ECO 105 Principles of Economics: Macroeconomics (3)
ENG 110 English I (3-4)
MAT 104 Finite Mathematics (3)
CIS 101 Introduction to Computing (3)
Area of Knowledge course (3)
Second Semester (17 credits)
BUS 150 Contemporary Business Practice (3)2
ECO 106 Principles of Economics: Macroeconomics (3)
ENG 120 English II (4) or Area of Knowledge course (3)
MAT 117 Elementary Statistics (4)
Second Language course (3)
First Semester (16 credits)
ACC 203 Financial Accounting (4)
LIT 211 Masters of Literature I (3)
MAT 111 Elementary Calculus I (3) or Enhancement Core (3)3
Foundation Science course with Lab (3)
Exploratory Modern Languages and Cultures (3) or Exploratory Social/Behavioral Sciences (3)
COM 200 Public Speaking
Second Semester (16 credits)
ACC 204 Managerial Accounting (4)
LAW 101 Business Law I (3)
ENG 201 Writing in the Disciplines(3)
MGT 250 Managerial and Organizational Concepts (3)4 or MAR 250 Principles of Marketing (3)4
Civic Engagement Area of Knowledge course (3)
- 1. UNV 101 is required of all new freshmen and may be used to satisfy one credit of Free Elective
- 2. Public accounting majors and transfer students who have completed 45 credits or more toward their degree at the time of admission to the Lubin School are exempt from BUS 150. Students who are exempt from BUS 150 will take 3 credits of Free Electives instead, except Public Accounting majors who will take an additional major course.
- 3. Marketing and general business majors are not required to take MAT 111
- 4. Students who are planning to major in marketing should take MAR 250 and those planning to major in management should take MAR 250 as an upper sophomore.
Course work in the last two years or 64 credits of the BBA program is focused mainly on major requirements and junior and senior - level business core courses ( FIN 301, MGT 355, and MGT 490). The specific requirements for each BBA major program appear later in the Lubin section of the catalog and are contained in the major program worksheet, which includes a recommended full- time program sequence for the last two years of study. Junior standing (completion of 60 – 64 credits) is required for all 300-level business courses, and senior standing (completion of 96 credits) is required for MGT 490 and any other 400-level courses required for the major. With the exception of public accounting, all Lubin majors provide students with an opportunity to take free elective courses, which are usually taken during the final two years of study. The number of free elective credits available in each major will range from 0 to 20 credits depending upon the number of credits required for major and auxiliary courses. Students enrolled in the public accounting major take additional professional courses and as a result have no free electives. Students may take credit courses in any academic discipline (e.g., liberal arts, business, computing, physical education, etc.) to fulfill the free elective requirement. Students often use their free electives to take a minor in another business area or an area of interest offered by the other college/schools within the University. Please refer to the Lubin section on minors as well as those of the University’s other college/schools for a complete listing of available minors.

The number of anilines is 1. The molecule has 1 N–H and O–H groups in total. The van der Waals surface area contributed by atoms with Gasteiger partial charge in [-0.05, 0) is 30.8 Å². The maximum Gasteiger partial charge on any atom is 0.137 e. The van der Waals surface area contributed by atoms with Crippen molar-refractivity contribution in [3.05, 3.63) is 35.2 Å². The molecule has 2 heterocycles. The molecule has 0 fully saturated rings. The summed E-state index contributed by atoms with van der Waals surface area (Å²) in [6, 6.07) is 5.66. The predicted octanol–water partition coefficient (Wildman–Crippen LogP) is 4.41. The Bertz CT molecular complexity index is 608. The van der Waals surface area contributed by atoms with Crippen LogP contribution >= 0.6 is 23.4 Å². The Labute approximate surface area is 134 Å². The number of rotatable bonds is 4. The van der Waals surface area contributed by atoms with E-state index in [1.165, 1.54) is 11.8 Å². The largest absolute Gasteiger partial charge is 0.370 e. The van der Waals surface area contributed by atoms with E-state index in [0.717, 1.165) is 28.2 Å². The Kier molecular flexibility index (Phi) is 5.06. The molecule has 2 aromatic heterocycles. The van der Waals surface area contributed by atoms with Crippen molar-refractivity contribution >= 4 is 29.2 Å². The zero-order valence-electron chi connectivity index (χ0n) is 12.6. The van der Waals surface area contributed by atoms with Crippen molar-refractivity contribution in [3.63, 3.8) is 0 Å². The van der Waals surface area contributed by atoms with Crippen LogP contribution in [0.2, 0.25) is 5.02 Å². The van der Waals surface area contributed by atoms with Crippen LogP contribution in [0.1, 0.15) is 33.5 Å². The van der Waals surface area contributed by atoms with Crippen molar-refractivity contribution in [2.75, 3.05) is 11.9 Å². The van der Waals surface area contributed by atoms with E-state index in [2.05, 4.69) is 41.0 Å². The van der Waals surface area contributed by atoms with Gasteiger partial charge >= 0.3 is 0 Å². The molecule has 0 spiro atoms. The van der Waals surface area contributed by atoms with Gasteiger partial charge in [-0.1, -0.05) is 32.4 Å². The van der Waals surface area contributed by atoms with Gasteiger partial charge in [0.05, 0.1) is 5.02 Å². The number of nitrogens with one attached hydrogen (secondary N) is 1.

Communication - Learn to express ideas clearly and effectively.
Analysis - Think clearly and critically. Fuse experience, reason and training into considered judgment. Comprehend, interpret and analyze texts, processes, and media.
Intellectual depth, breadth, integration and application - Examine, organize and use disciplinary ways of knowing and apply them to specific issues and problems in intellectual, professional, and community life.
Effective citizenship - Be involved and responsible in the community. Act with informed awareness of contemporary issues in their historical contexts. Develop leadership abilities. Understand and value diversity within american culture. Integrate service and learning.
Social Interaction - Know how to get things done in committees, team projects and other group efforts. Listen to and understand the views of others and help reach conclusions.
Global, National, and International Perspectives - Become familiar with traditions that shape our world and nation. Read and discuss texts from diverse traditions and perspectives. Understand the cultural, economic, social, and biological interdependence of global and national life.
Valuing - Recognize different value systems. Understand one's own self and one's own values, and the values of others. Read important texts that foster humanistic values.
Problem-solving - Figure out what the problem is and what is causing it. With others or alone, form strategies that work in different situations; then get done what needs to be done, evaluating effectiveness.
Aesthetic response - Study important works of the human imagination in order to develop aesthetic and literary sensibility. Make and defend judgments about the quality of artistic expressions.
Information Literacy and Research - Locate, evaluate and make efficient and ethical use of information resources.
Scientific and quantitative reasoning - Understand the workings of the natural world. Develop problem-solving strategies using scientific and quantitative reasoning.
Technological Fluency - Make efficient use of technology for personal and professional needs. Use graphics, electronic media, computers and quantified data.